The following are translations of two lyrics by the ninth-century Chinese poet Yu Xuanji (844-871), a nun who was executed in the latter years of the Tang Dynasty.
Many of [Yu Xuanji's] poems, to be sure, dwell on absence, longing, and loss, as do lyric poems in any culture and period. But their original handling of theme, their inspired sense of detail, their...
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We used to hear about the south,
its splendid fresh appearance
now it's these eastern neighbors
these sisters three
up in the loft, inspecting their trousseaus
reciting a verse about parrots
sitting by blue-green windows
embroidering phoenix garments
their courtyard filled with colorful petals
like red smoke, billowing unevenly
their cups full of good green wine
(The entire section is 266 words.)
SOURCE: Izumi Shikibu. "The Diary of Izumi Shikibu." In Diaries of Court Ladies of Old Japan, translated by Anne Sheply Omori and Kochi Doi, pp. 147-96. Boston: Houghton Mifflin, 1920.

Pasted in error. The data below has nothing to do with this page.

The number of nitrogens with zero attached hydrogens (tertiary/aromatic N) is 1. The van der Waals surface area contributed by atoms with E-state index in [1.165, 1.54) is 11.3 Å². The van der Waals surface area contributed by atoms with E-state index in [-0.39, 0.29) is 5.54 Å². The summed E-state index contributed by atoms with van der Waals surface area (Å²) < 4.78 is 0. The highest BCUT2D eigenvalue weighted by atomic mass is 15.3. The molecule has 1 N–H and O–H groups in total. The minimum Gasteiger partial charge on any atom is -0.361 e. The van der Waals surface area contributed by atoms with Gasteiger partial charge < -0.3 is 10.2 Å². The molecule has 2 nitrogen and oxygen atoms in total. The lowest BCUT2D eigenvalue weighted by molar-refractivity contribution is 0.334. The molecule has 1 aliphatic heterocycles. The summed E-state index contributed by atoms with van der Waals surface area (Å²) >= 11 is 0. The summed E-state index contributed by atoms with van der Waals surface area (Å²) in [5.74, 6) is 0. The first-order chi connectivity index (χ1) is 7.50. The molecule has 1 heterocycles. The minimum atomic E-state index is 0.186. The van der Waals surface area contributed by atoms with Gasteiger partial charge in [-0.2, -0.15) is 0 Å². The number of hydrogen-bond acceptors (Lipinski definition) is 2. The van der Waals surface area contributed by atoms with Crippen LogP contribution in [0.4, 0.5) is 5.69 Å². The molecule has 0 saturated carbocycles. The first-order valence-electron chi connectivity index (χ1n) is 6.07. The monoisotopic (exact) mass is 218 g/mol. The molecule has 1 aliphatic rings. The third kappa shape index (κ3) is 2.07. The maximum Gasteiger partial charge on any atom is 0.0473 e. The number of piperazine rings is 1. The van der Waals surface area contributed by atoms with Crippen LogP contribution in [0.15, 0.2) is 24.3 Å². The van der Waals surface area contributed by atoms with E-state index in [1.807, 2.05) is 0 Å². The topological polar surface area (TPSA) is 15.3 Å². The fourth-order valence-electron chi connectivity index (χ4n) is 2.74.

The following excerpt from the diary of Izumi Shikibu, a Japanese noblewoman of the early eleventh century, describes a clandestine love affair in the imperial court of Heian Japan.
Many months had passed in lamenting the World, more shadowy than a dream. Already the tenth day of the Deutzia month was over. A deeper shade lay under the trees and the grass on the embankment was greener. These changes, unnoticed by any, seemed beautiful to her,...
(The entire section is 1698 words.)
SOURCE: Marie de France. "The Nightingale." In The Honeysuckle and the Hazel Tree: Medieval Stories of Men and Women, translated by Patricia Terry. Berkeley: University of California Press, 1995.